Doing well by doing good is simply good business

Thanks to Mr. Francis for referring this article about an Indian enterprise which is becoming more and more global every year. This enterprise is nothing but the 70.8 billion dollar flagship indian group called TATA(established in 1868 by Jamsetji Nusserwanji Tata) which is conglomerate of around 90 companies.Tata group employed around 350,000 people in 80 countries and have presence in industries like hotels, consumer goods, mining, steel manufacturing, telecommunications, trucks and cars , electric power, credit cards, chemicals, engineering, and IT services and business process outsourcing..
Money :
Year Revenue Profit
1992 : $5.8 Billion $320 Million,
2008 : $62.5 billion $5.4 billion

* CSR related social expenditures in 2009 - $159 million

International Acquitions :

2000 : Tetley Tea Company, Britain for US$450 million
2007 : Anglo-Dutch steel giant Corus Ltd. for $12.1 billion;
2008 : Jaguar Land Rover (JLR) for $2.3 billion

Key people :

  • Alan Rosling , executive director of Tata Sons
  • Ratan Tata , Group chairman


Examples of corporate social responsibilities(CSR) :

  • One of few those company who believes in relationship and moral values and thus TATA became live example by selling Tea plantations business to its own former employees.
  • In 1892, he created one of the world’s first charitable trusts, the J.N. Tata Endowment for Higher Education. This scholarship program sent bright young Indians of limited means overseas for training in science, engineering, law, government administration, and medicine. One early grant recipient, a woman named Freny K.R. Cama, would go on to become India’s first gynecologist. It was especially important to Tata that Indians be admitted to the civil service, which was closed to them under the British Empire; this would show that they were capable of governing themselves. By 1924, with some restrictions lifted by the British, one out of every five Indians in the civil service would be a J.N. Tata Scholar. (Today, the same scholarship is one of the most prestigious education awards in the country.)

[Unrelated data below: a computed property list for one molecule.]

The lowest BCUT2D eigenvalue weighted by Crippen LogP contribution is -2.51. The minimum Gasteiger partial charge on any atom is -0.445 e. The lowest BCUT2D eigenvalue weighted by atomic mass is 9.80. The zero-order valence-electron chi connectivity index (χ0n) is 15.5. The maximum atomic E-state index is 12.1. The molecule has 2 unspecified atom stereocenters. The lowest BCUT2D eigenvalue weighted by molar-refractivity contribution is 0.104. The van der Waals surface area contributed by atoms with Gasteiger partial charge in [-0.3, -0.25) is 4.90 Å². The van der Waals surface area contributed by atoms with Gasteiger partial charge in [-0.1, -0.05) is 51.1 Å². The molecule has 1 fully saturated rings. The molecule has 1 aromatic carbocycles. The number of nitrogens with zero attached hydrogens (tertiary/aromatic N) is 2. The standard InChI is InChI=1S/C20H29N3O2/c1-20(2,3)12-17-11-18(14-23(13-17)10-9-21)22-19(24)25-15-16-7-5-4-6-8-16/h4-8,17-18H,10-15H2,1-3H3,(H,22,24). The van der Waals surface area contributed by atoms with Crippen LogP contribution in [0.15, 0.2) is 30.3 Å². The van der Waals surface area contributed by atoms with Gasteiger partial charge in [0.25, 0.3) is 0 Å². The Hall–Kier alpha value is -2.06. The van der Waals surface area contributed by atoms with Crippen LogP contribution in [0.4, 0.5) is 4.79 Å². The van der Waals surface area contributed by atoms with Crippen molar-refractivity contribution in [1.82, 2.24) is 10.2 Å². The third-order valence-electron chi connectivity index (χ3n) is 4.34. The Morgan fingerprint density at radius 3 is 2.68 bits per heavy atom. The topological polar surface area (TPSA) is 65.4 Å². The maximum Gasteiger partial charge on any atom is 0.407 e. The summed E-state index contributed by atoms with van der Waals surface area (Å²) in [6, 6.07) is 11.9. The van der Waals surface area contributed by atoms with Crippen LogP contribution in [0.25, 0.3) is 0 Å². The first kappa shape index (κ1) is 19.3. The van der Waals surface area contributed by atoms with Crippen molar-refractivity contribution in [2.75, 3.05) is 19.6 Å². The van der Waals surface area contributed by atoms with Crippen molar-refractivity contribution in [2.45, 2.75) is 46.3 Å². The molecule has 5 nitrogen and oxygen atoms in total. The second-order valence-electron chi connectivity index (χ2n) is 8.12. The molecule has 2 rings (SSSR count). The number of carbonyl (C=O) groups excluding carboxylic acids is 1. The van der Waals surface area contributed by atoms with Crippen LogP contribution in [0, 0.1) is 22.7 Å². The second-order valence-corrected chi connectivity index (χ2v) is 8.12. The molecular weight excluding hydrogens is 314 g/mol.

• After the November 26, 2008, terrorist attack on Tata’s flagship Taj Mahal Palace hotel in Mumbai Tata responded back and the hotel was repaired and reopened less than a month after the attack. Tata provided best of the world medical treatment to injured staff members and paid generous health and school tuition benefits (including the assignment of a “counselor for life”) to the families of all slain individuals, including railway employees, police officers, and passersby who had had no direct connection with the hotel before the attack. “The organization would spend several tens of millions of dollars in rebuilding the property,” noted Dileep Ranjekar, a management speaker who met with Tata Hotels senior executive vice president H.N. Srinivas after the attack. “Why not spend equally on the [people] who gave their lives?”
  • All Tata businesses annually earmark part of their operating expenditures for social, environmental, and education programs. For example, Tata Steel sets its budget for social services in the community as a % of pretax operating income. In good years, it might be 4%, and in lean years, 18%, but the absolute amount does not change. At Tata Steel, money goes to employ doctors, teachers, rural development experts, athletic coaches, geologists, social workers, and others - often known internally as members of corporate sustainability teams - in ongoing community service activities in Jamshedpur and the surrounding rural villages.

Who control TATAs - A chiritable trust :